Barbara J. Lattimore, et al v. Wells Fargo Bank, N.A., No. 14-12009 (11th Cir. 2014)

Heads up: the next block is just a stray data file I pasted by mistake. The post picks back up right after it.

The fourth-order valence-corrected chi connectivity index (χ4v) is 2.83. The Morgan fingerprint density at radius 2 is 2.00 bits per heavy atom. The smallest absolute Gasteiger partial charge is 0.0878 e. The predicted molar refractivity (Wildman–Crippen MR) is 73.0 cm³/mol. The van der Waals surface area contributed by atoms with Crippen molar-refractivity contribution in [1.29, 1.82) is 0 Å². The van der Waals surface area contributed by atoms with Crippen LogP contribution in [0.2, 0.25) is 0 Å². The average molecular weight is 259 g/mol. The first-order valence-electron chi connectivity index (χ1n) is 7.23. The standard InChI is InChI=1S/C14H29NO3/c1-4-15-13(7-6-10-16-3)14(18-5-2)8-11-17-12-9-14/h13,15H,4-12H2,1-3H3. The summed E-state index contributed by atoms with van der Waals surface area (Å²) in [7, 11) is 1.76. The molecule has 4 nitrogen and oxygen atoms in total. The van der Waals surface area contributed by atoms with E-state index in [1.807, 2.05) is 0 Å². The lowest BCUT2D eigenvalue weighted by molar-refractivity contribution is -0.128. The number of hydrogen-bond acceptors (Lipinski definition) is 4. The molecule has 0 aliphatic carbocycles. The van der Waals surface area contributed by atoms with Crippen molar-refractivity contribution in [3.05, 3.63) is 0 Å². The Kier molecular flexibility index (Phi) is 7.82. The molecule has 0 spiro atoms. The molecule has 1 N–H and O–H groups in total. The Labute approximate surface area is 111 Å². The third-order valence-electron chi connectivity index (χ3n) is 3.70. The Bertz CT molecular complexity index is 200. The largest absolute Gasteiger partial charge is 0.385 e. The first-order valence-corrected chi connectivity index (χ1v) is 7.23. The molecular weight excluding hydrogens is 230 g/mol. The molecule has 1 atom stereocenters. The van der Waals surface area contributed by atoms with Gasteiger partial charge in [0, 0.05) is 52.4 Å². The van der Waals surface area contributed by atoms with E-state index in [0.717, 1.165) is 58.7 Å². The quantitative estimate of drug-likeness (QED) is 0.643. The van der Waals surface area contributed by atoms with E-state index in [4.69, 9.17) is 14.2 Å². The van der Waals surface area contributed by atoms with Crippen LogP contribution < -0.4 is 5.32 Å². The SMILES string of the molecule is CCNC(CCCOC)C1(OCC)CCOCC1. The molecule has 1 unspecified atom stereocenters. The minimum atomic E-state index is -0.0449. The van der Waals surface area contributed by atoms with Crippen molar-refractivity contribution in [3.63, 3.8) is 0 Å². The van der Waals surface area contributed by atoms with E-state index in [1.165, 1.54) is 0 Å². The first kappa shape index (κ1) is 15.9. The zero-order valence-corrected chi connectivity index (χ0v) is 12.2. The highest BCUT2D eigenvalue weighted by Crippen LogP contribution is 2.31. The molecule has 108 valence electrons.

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Case: 14-12009 Date Filed: 11/03/2014 Page: 1 of 7 [DO NOT PUBLISH] IN THE UNITED STATES COURT OF APPEALS FOR THE ELEVENTH CIRCUIT ________________________ No. 14-12009 Non-Argument Calendar ________________________ D.C. Docket No. 1:12-cv-02946-CAP BARBARA J. LATTIMORE, ERNEST E. LATTIMORE, Plaintiffs-Appellants, versus WELLS FARGO BANK, N.A., Home Loan Legal Department, Defendant-Appellee, WELLS FARGO BANK, N.A., Defendant. ________________________ Appeal from the United States District Court for the Northern District of Georgia ________________________ (November 3, 2014) Case: 14-12009 Date Filed: 11/03/2014 Page: 2 of 7 Before TJOFLAT, WILSON and ROSENBAUM, Circuit Judges. PER CURIAM: In the amended complaint they filed in this case against Wells Fargo Bank, N.A., the Lattimores alleged the following: (1) they gave Terrace Mortgage Company (“TMC”) a security deed as collateral for a note; (2) TMC assigned the security deed to Wells Fargo; (3) information regarding their transaction with TMC was sent to Wells Fargo from Mortgage Electronic Registration System (“MERS”), which recorded their loan payments; (4) MERS failed to record TMC’s assignment before Wells Fargo commenced its non-judicial foreclosure as the law required; (5) they had made timely payments on their note; and (6) Wells Fargo failed to prove that it was the “holder in due course” of the secured note and lacked standing to institute the foreclosure proceedings. The Lattimores, claiming that Wells Fargo’s foreclosure constituted a “fraudulent transfer” under state law, sought injunctive relief under the Truth in Lending Act (“TILA”), the Real Estate Settlement Procedures Act (“RESPA”), and several other federal statutes, regulations, and “other applicable laws.” The district court dismissed their amended complaint for failure to state a claim for relief, see Fed. R. Civ. P. 12(b)(6), and entered judgment for Wells Fargo. The Lattimores appeal the judgment. 1 They argue that the district court 1 The Lattimores appeal pro se. They were represented by counsel in the district court. 2 Case: 14-12009 Date Filed: 11/03/2014 Page: 3 of 7 improperly dismissed their complaint because they were “not allowed to be heard.” That issue aside, they argue that the court erred because the allegations of the amended complaint demonstrate that (1) Wells Fargo committed fraud in moving to foreclose on their property; (2) Wells Fargo committed state-law “wrongful foreclosure”; (3) Wells Fargo acted in bad faith by not providing them with the requested proof of its legal authority to foreclose, and violated the Fair Debt Collection Practices Act (“FDCPA”); (4) Wells Fargo and MERS engaged in a civil conspiracy to create a “fictitious corporation” designed to act as a strawman and to avoid paying local filing fees; (5) MERS and Wells Fargo fraudulently misrepresented themselves as secured creditors for undeserved gain; and (6) Wells Fargo violated the RESPA by not responding to their Qualified Written Request (“QWR”). We find no merit in the Lattimores’ arguments and therefore affirm. We review de novo a district court’s grant of a motion to dismiss for failure to state a claim pursuant to Rule 12(b)(6). Chaparro v. Carnival Corp., 693 F.3d 1333, 1335 (11th Cir. 2012). We accept the amended complaint’s allegations as true and construe them in the light most favorable to the plaintiff. Id. The plaintiffs’ allegations need not be detailed, but must consist of more than “an unadorned, the-defendant-unlawfully-harmed-me accusation.” Ashcroft v. Iqbal, 556 U.S. 662, 678, 129 S. Ct. 1937, 1949, 173 L .Ed. 2d 868 (2009). A complaint is insufficient if it “tenders naked assertions devoid of further factual 3 Case: 14-12009 Date Filed: 11/03/2014 Page: 4 of 7 enhancement.” Id. (alteration omitted) (citation omitted) (quotation marks omitted). “To survive a motion to dismiss, a complaint must contain sufficient factual matter, accepted as true, to state a claim to relief that is plausible on its face.” Id. (citation omitted) (quotation marks omitted). “A claim has facial plausibility when the plaintiff pleads factual content that allows the court to draw the reasonable inference that the defendant is liable for the misconduct alleged.” Id. A plaintiff must provide more than labels and conclusions, and a formulaic recitation of the elements of a cause of action is not sufficient. Bell Atlantic Corp. v. Twombly, 550 U.S. 544, 555, 127 S. Ct. 1955, 1964–65, 167 L .Ed. 2d 929 (2007). Although ordinarily the district court may not consider matters outside the face of the complaint when evaluating a Rule 12(b)(6) motion to dismiss, documents attached to the motion to dismiss may be considered if they are central to the plaintiff’s claim and their contents are undisputed. Fin. Sec. Assurance, Inc. v. Stephens, Inc., 500 F.3d 1276, 1284 (11th Cir. 2007). While we read briefs filed by pro se litigants liberally, issues not briefed on appeal by a pro se litigant are deemed abandoned. Timson v. Sampson, 518 F.3d 870, 874 (11th Cir. 2008). Also, we will not consider an issue raised for the first time on appeal. Access Now, Inc. v. Southwest Airlines Co., 385 F.3d 1324, 1331 (11th Cir. 2004). 4 Case: 14-12009 Date Filed: 11/03/2014 Page: 5 of 7 Georgia law authorizes the transfer of deeds to secure debt, O.G.C.A. § 44-14-64, such as the one the Lattimores executed in this case. To foreclose on a property, Georgia law requires the foreclosing party to hold only the security deed, not the promissory note. See You v. JP Morgan Chase Bank, 743 S.E.2d 428, 433 (Ga. 2013). A plaintiff may state a claim under the RESPA for a mortgage-loan servicer’s failure to respond to a QWR and recover any actual damages suffered as a result of this failure and additional damages if there is a pattern or practice of noncompliance. 12 U.S.C. § 2605(f)(1). The RESPA provides that the maker of a federally related mortgage loan must disclose to each loan applicant whether the servicing of the loan may be assigned, sold, or transferred while the loan is outstanding. Id. § 2605(a). The RESPA also provides that the servicer of a federally related mortgage loan must notify the borrower in writing of any assignment, sale, or transfer of the servicing of the loan. Id. § 2605(b)(1). This notice of transfer of servicing must be made not more than 15 days after the effective date of the transfer of the servicing of the mortgage loan. Id. § 2605(b)(2)(a). The RESPA does not require notice when the underlying note or mortgage is transferred. See generally id. § 2605. Under the RESPA, borrowers may send loan servicers a QWR for information related to the “servicing” of their loans. Id. § 2605(e)(1)(A). 5 Case: 14-12009 Date Filed: 11/03/2014 Page: 6 of 7 Servicing is defined as “receiving any scheduled periodic payments from a borrower pursuant to the terms of any loan . . . and making the payments of principal and interest and such other payments with respect to the amounts received from the borrower as may be required pursuant to the terms of the loan.” Id. § 2605(i)(3). A QWR is defined as a written correspondence, “other than notice on a payment coupon or other payment medium supplied by the servicer,” that: (1) enables the servicer to identify the name and account of the borrower, and (2) includes a statement of the reason for the belief of the borrower that the account is in error or provides sufficient detail regarding other information sought by the borrower. Id. § 2605(e)(1)(B). Under the RESPA, as amended on July 21, 2010 by the Dodd-Frank Wall Street Reform and Consumer Protection Act, a servicer must respond and acknowledge receipt of the QWR within five business days of its receipt. Id. § 2605(e)(1)(A); Dodd-Frank Wall Street Reform and Consumer Protection Act, Pub. L. No. 111-203, § 1463, 124 Stat. 1376, 2184 (2010). A servicer must also, no later than 30 business days after receipt of the QWR, (1) make appropriate corrections in the account of the borrower and send the borrower written notification of the corrections; (2) after conducting an investigation, provide the borrower with a written explanation or clarification including, to the extent applicable, a statement of the reasons for which the servicer believes the account of 6 Case: 14-12009 Date Filed: 11/03/2014 Page: 7 of 7 the borrower is correct, and the name and telephone number of a person who can provide assistance; or (3) after conducting an investigation, provide the borrower with a written explanation or clarification including information requested by the borrower, or an explanation of why the information requested is unavailable or cannot be obtained by the servicer, and the name and telephone number of a person who can provide assistance. 12 U.S.C. § 2605(e)(2). As a preliminary matter, the Lattimores’ brief on appeal presents only one argument: Wells Fargo committed “fraudulent transfer” and violated the RESPA. We therefore deem their other arguments abandoned. Because the Lattimores’ amended complaint contains only conclusory statements and does not allege facts sufficient to state a plausible claim of “fraudulent transfer” or a claim under the RESPA, the district court did not err in dismissing such claims under Rule 12(b)(6) for failure to state a claim for relief. AFFIRMED. 7